The Day begins. Any given day. A family of five starts out on a drive across town.
The crash is sudden. Metal, plastic and flesh are torn apart.
Three are dead and two are severely injured. But the drunk driver in the speeding truck that hit them is merely bruised. Why?
A terrible dictator gets control of an entire nation, and millions suffer his abuses. Why?
The doctor says, “I have some bad news,” and then he sadly explains that you have cancer. Why?
Every day stories like these unfold. Sometimes we merely hear about them secondhand or on the nightly news, and other times the story is our own. Once we steady ourselves from the shock, we can’t help but ask the most natural question in the world: If God is all-powerful and all-good, why do we suffer at all? It’s hard to imagine a bigger or more important question. And the fact is, we all ask it sooner or later.
It turns out there aren’t too many possible answers to choose from. Think about it. Either God is willing to prevent bad things from happening and can’t, in which case He is not all-powerful. Or God is able to prevent bad things from happening but He’s unwilling, in which case He is not good. Or, there’s a third option: God is both able and willing, but God is love, in which case there is a line that even Almighty God will not cross, and that line is our free will.
The Bible teaches the third position, and it is hard to imagine a better or more comforting answer. In short form, the human story, as told in the Bible, goes like this:
1. “God is love” (1 John 4:16). This is the basic, fundamental truth about who God is.
2. Therefore, “God created man in His own image” (Genesis 1:27). That is, God made humans with the capacity to love like God loves—by the exercise of free will.
3. And having been made with free will and therefore with the capacity for love, mankind has “sinned and fallen” from the glorious moral position of his original creation (Romans 3:23).
4. But there is good news: God is working out an incredible rescue plan by which any and all human beings who so desire will be “saved by grace…through faith” (Ephesians 2:8)—not by imposed power of force, but by the drawing, transforming power of God’s love. Love is the only way God can destroy evil and suffering while at the same time preserving our free will and with it our ability to love.
Is it Fair?
So the short answer to why we suffer is that we and other human beings—in the past and in the present—have chosen evil, and suffering is the result. It’s not fair. It’s not even reasonable. Sin is, by definition, unfair, unjust, hurtful and wrong. It’s downright brutal. But one thing it is not: it is not God’s will. God does not want us to suffer. But neither does He want to make us slaves or robots. To be human is to be free, and to be free means we can either choose good or evil with their respective effects.
The plain truth of the matter is that love cannot exist without free will, and free will by its very nature allows for bad choices to be made. So when we say that if God were good He would not allow anyone to ever do anything to cause pain to ones self or to anyone else, we simply are not making logical sense. The opposite is actually the case: precisely because God is good, He must allow us to make choices, both good and bad, and experience their outcomes. God always and only wants us to choose good, but He will not force us. God never wills evil or the pain that attends it. We do. Suffering is the by-product of human choices, not God’s. And that is the sober reality of freedom.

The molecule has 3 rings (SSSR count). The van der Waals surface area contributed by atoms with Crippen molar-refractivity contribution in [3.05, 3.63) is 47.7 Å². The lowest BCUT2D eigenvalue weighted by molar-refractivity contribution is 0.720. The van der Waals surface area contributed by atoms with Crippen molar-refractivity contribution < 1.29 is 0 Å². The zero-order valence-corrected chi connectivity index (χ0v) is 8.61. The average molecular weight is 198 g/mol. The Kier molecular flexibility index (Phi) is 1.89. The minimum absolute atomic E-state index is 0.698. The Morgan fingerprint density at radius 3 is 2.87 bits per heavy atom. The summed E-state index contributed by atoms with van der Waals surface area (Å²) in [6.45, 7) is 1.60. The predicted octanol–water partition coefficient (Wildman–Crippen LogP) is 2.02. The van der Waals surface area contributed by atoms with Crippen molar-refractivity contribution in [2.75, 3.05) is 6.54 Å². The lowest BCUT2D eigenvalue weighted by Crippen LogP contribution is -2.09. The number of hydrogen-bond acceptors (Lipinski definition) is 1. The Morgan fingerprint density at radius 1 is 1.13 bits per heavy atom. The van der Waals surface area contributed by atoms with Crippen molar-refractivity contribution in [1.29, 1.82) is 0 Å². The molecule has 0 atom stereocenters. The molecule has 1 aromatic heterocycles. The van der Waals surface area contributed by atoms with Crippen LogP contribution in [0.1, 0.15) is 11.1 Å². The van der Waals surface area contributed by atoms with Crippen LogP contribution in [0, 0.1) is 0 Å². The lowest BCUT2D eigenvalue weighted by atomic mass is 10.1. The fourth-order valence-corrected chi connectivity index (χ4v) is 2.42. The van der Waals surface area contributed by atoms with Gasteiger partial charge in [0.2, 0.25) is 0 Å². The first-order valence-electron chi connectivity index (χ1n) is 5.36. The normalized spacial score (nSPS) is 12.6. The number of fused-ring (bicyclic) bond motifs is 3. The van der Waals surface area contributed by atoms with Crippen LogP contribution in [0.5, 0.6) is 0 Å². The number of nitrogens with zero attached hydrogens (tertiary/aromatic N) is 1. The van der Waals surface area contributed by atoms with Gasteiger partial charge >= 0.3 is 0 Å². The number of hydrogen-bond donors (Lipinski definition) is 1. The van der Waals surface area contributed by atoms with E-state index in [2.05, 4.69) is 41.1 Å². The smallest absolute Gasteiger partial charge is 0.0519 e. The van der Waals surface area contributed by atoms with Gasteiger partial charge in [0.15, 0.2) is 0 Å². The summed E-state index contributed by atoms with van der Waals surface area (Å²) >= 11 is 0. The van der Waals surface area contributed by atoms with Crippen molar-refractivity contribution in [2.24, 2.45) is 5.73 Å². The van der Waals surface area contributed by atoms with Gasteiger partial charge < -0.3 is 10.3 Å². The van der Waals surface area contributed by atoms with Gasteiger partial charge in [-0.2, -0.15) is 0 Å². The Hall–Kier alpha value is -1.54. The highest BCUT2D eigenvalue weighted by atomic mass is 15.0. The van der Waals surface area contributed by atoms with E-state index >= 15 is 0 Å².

And yet, God is so good that He cannot remain isolated or insulated from our suffering. According to the Bible, He is “touched with the feelings of our infirmities” (Hebrews 4:15 KJV). Speaking of God’s relation to human pain, the prophet Isaiah said, “In all their affliction He was afflicted” (Isaiah 63:9). So deeply loved by God is each member of the human race that Jesus basically said that anything we do for or against one another, it is as if we did those deeds to Him (Matthew 25:41-45). All suffering touches God. He is aware of all the tears we cry and the sorrow, grief or anguish behind them. King David sang of God’s deep sympathy: “You keep track of all my sorrows. You have collected all my tears in Your bottle. You have recorded each one in your book” (Psalm 56:8, New Living Translation). Love is like that. It suffers with those who suffer.
God Felt our Pain
But here’s where the story gets even more amazing still. Not only does God feel our pain in His heart from a distance, He literally plunged down into our pain to make a way of ultimate escape from it. Jesus Christ came to, “…taste death for everyone.” (Hebrews 2:9). “He has born our griefs and carried our sorrows…He was wounded for our transgressions, He was bruised for our iniquities…and by His stripes we are healed. All we like sheep have gone astray; we have turned, every one, to his own way; and the Lord has laid on Him the iniquity of us all.” (Isaiah 53:4-6). The greatest evidence of God’s love in the face of our pain is that He shares it. He has not left us to suffer alone. What makes the God of the Bible so totally incredible is that He came into our world and voluntarily experienced our suffering.
Whatever comes your way, there are two unchangeable truths you can be sure of: first, God is love and He loves you personally. And second, God will ultimately make all wrongs right and heal the wounds this world has given you. When Jesus suffered and died on the cross, He proved that God loves fallen, suffering humanity more than His own life and He ensured that all who put their faith in Him will have a glorious future completely free from all suffering. The promise of the Bible, made sure by the death of Christ on the cross, is for you:
“God will wipe away every tear from their eyes; there shall be no more death, nor sorrow, nor crying. There shall be no more pain, for the former things have passed away” (Revelation 21:4)